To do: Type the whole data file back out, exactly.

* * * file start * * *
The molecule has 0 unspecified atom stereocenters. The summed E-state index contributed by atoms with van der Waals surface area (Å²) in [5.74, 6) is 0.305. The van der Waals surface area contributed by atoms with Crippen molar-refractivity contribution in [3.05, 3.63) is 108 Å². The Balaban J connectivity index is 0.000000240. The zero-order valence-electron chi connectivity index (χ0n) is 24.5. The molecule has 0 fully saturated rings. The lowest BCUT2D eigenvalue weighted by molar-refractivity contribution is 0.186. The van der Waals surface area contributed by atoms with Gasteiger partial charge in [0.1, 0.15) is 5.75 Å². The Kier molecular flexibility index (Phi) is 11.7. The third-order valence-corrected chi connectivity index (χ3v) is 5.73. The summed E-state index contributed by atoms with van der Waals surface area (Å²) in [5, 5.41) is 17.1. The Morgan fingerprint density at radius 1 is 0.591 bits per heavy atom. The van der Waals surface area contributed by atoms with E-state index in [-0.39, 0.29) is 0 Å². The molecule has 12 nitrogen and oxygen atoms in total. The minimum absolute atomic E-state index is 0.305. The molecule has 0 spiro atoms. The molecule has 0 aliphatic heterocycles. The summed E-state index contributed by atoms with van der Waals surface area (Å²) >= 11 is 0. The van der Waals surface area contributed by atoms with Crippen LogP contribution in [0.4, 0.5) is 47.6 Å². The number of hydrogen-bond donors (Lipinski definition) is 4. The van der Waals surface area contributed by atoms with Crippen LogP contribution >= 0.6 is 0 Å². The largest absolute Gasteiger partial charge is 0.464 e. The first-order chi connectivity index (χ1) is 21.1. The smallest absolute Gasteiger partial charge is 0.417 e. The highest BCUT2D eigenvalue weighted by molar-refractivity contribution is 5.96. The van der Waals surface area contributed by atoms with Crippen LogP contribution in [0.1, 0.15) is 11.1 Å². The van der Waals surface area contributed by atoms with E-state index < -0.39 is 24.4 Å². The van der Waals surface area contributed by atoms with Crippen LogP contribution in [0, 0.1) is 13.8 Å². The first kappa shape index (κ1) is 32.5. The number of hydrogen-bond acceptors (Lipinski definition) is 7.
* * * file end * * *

The molecule has 0 unspecified atom stereocenters. The summed E-state index contributed by atoms with van der Waals surface area (Å²) in [5.74, 6) is 0.305. The van der Waals surface area contributed by atoms with Crippen molar-refractivity contribution in [3.05, 3.63) is 108 Å². The Balaban J connectivity index is 0.000000240. The zero-order valence-electron chi connectivity index (χ0n) is 24.5. The molecule has 0 fully saturated rings. The lowest BCUT2D eigenvalue weighted by molar-refractivity contribution is 0.186. The van der Waals surface area contributed by atoms with Gasteiger partial charge in [0.1, 0.15) is 5.75 Å². The Kier molecular flexibility index (Phi) is 11.7. The third-order valence-corrected chi connectivity index (χ3v) is 5.73. The summed E-state index contributed by atoms with van der Waals surface area (Å²) in [5, 5.41) is 17.1. The Morgan fingerprint density at radius 1 is 0.591 bits per heavy atom. The van der Waals surface area contributed by atoms with E-state index in [-0.39, 0.29) is 0 Å². The molecule has 12 nitrogen and oxygen atoms in total. The minimum absolute atomic E-state index is 0.305. The molecule has 0 spiro atoms. The molecule has 0 aliphatic heterocycles. The summed E-state index contributed by atoms with van der Waals surface area (Å²) >= 11 is 0. The van der Waals surface area contributed by atoms with Crippen LogP contribution in [0.4, 0.5) is 47.6 Å². The number of hydrogen-bond donors (Lipinski definition) is 4. The van der Waals surface area contributed by atoms with Crippen LogP contribution >= 0.6 is 0 Å². The largest absolute Gasteiger partial charge is 0.464 e. The first-order chi connectivity index (χ1) is 21.1. The smallest absolute Gasteiger partial charge is 0.417 e. The highest BCUT2D eigenvalue weighted by molar-refractivity contribution is 5.96. The van der Waals surface area contributed by atoms with Crippen LogP contribution in [0.1, 0.15) is 11.1 Å². The van der Waals surface area contributed by atoms with E-state index < -0.39 is 24.4 Å². The van der Waals surface area contributed by atoms with Crippen LogP contribution in [0, 0.1) is 13.8 Å². The first kappa shape index (κ1) is 32.5. The number of hydrogen-bond acceptors (Lipinski definition) is 7.